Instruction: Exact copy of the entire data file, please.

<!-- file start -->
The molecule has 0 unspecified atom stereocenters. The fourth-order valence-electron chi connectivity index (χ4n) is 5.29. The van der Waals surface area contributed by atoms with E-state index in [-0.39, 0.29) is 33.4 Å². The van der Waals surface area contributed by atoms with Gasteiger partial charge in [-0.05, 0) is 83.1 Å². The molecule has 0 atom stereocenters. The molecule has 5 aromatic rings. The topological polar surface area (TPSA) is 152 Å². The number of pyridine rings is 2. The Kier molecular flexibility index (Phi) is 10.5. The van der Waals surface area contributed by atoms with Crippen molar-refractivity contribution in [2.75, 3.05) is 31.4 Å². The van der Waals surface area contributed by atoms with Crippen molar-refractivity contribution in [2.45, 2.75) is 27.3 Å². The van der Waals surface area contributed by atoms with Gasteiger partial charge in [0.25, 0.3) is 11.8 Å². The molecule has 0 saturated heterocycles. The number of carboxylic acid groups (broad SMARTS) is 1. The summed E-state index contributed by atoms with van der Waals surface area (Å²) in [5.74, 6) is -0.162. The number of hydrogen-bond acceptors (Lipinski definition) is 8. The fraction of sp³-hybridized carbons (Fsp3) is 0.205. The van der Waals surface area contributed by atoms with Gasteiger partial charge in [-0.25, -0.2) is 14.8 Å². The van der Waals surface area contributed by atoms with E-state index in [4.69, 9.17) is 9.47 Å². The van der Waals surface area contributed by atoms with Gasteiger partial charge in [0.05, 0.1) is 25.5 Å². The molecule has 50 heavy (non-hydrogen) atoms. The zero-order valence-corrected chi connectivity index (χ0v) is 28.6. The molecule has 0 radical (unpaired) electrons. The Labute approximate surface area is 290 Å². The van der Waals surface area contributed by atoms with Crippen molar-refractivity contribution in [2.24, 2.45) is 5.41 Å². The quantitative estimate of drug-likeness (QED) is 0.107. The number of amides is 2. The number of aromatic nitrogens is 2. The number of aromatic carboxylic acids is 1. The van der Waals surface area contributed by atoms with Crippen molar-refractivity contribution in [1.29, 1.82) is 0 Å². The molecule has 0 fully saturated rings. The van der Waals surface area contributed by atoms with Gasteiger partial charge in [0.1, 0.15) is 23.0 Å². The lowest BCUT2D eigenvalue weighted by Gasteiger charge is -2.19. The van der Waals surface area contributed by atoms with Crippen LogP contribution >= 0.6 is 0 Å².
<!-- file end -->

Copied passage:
The molecule has 0 unspecified atom stereocenters. The fourth-order valence-electron chi connectivity index (χ4n) is 5.29. The van der Waals surface area contributed by atoms with E-state index in [-0.39, 0.29) is 33.4 Å². The van der Waals surface area contributed by atoms with Gasteiger partial charge in [-0.05, 0) is 83.1 Å². The molecule has 0 atom stereocenters. The molecule has 5 aromatic rings. The topological polar surface area (TPSA) is 152 Å². The number of pyridine rings is 2. The Kier molecular flexibility index (Phi) is 10.5. The van der Waals surface area contributed by atoms with Crippen molar-refractivity contribution in [2.75, 3.05) is 31.4 Å². The van der Waals surface area contributed by atoms with Crippen molar-refractivity contribution in [2.45, 2.75) is 27.3 Å². The van der Waals surface area contributed by atoms with Gasteiger partial charge in [0.25, 0.3) is 11.8 Å². The molecule has 0 saturated heterocycles. The number of carboxylic acid groups (broad SMARTS) is 1. The summed E-state index contributed by atoms with van der Waals surface area (Å²) in [5.74, 6) is -0.162. The number of hydrogen-bond acceptors (Lipinski definition) is 8. The fraction of sp³-hybridized carbons (Fsp3) is 0.205. The van der Waals surface area contributed by atoms with Gasteiger partial charge in [-0.25, -0.2) is 14.8 Å². The van der Waals surface area contributed by atoms with E-state index in [4.69, 9.17) is 9.47 Å². The van der Waals surface area contributed by atoms with Gasteiger partial charge in [0.05, 0.1) is 25.5 Å². The molecule has 50 heavy (non-hydrogen) atoms. The zero-order valence-corrected chi connectivity index (χ0v) is 28.6. The molecule has 0 radical (unpaired) electrons. The Labute approximate surface area is 290 Å². The van der Waals surface area contributed by atoms with Crippen molar-refractivity contribution in [2.24, 2.45) is 5.41 Å². The quantitative estimate of drug-likeness (QED) is 0.107. The number of amides is 2. The number of aromatic nitrogens is 2. The number of aromatic carboxylic acids is 1. The van der Waals surface area contributed by atoms with Crippen molar-refractivity contribution in [1.29, 1.82) is 0 Å². The molecule has 0 fully saturated rings. The van der Waals surface area contributed by atoms with Gasteiger partial charge in [0.1, 0.15) is 23.0 Å². The lowest BCUT2D eigenvalue weighted by Gasteiger charge is -2.19. The van der Waals surface area contributed by atoms with Crippen LogP contribution >= 0.6 is 0 Å².